New Year. New Start. New You!

With the start of the New Year of 2014, many are carefully examining their lives and may decide that this is the year to make a big change, including considering separation and divorce.  January is the International Child-Centered Divorce Month, as more divorces are initiated in January than in any other month of the year.  As you consider this major life change, taking the time to minimize the risks your children may be exposed to as you move forward with divorce is critical to their well-being.  When beginning the divorce process, there are several steps you can take to help your children transition to a new family structure.

What You Can Do Now to Make Things Easier for the Children:

  • Talking with them about changes in the family;
  • Helping them to understand that the divorce is not their fault and that both parents will continue to take an active role in their care;
  • Providing safe and nurturing environments for them in both homes;
  • Encouraging them to love and enjoy being with the other parent and the other parent’s family;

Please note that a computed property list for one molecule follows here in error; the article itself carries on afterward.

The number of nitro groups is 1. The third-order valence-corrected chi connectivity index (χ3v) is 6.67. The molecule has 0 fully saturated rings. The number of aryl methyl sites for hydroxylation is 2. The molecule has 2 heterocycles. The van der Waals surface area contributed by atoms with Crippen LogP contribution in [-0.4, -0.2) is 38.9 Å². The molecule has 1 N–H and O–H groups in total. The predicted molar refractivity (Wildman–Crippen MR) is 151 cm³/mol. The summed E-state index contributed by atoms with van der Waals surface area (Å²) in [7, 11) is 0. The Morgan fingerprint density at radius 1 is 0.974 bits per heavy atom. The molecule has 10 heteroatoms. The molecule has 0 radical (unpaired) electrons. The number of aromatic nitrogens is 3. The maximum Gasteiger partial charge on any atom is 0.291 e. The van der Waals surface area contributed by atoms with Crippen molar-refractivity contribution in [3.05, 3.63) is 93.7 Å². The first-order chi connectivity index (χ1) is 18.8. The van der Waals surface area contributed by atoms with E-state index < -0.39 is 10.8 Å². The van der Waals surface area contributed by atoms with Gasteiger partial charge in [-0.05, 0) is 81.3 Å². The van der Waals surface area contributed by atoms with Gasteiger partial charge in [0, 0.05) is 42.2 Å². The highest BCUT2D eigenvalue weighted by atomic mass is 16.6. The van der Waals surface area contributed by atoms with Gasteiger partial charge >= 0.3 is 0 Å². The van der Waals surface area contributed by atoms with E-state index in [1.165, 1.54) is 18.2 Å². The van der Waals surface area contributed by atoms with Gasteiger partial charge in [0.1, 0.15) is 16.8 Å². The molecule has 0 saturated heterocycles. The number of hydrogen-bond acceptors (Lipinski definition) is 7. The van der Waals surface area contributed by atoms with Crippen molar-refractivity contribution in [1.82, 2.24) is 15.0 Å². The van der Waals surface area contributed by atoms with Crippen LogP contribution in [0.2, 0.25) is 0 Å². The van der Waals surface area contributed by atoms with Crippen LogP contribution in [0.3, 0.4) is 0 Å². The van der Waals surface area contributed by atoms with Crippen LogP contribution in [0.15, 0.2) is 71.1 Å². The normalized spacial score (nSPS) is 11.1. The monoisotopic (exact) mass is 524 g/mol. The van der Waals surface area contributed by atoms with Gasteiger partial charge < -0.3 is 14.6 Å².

• Communicating regularly with the other parent about the children and making decisions to support your children’s interests and well-being; and
  • Preparing a parenting plan focused on a schedule in which your children seamlessly move back and forth between both parents’ homes.

During the Divorce, Avoid Certain Negative Behaviors Toward Your Children, such as:

  • Fighting in front of the children;
  • Forgetting to emphasize that both parents will still always be their parents – even after divorce;
  • Confiding adult details to the children in order gain their allegiance or sympathy;
  • Asking the children to bear the weight of making decisions or choosing sides;
  • Using the children to provide you with information about your ex-spouse;
  • Putting the children in the middle by asking them to provide messages, answer questions and communicate with your ex-spouse on your behalf in your absence;
  • Disparaging, disrespecting or in any way attempting to alienate the children from the other parent;
  • Lying to the children to justify decisions that you made that may disrespect the other parent; and
  • Neglecting to repeatedly remind the children that they are safe, innocent and very much loved by both parents.


               Although separation and divorce is a complex mix of emotional, financial and legal components, there are many highly effective resources available for separating couples and their children.  When you are ready to discuss the divorce with your children, remembering to put your children’s needs front and center will ease your journey.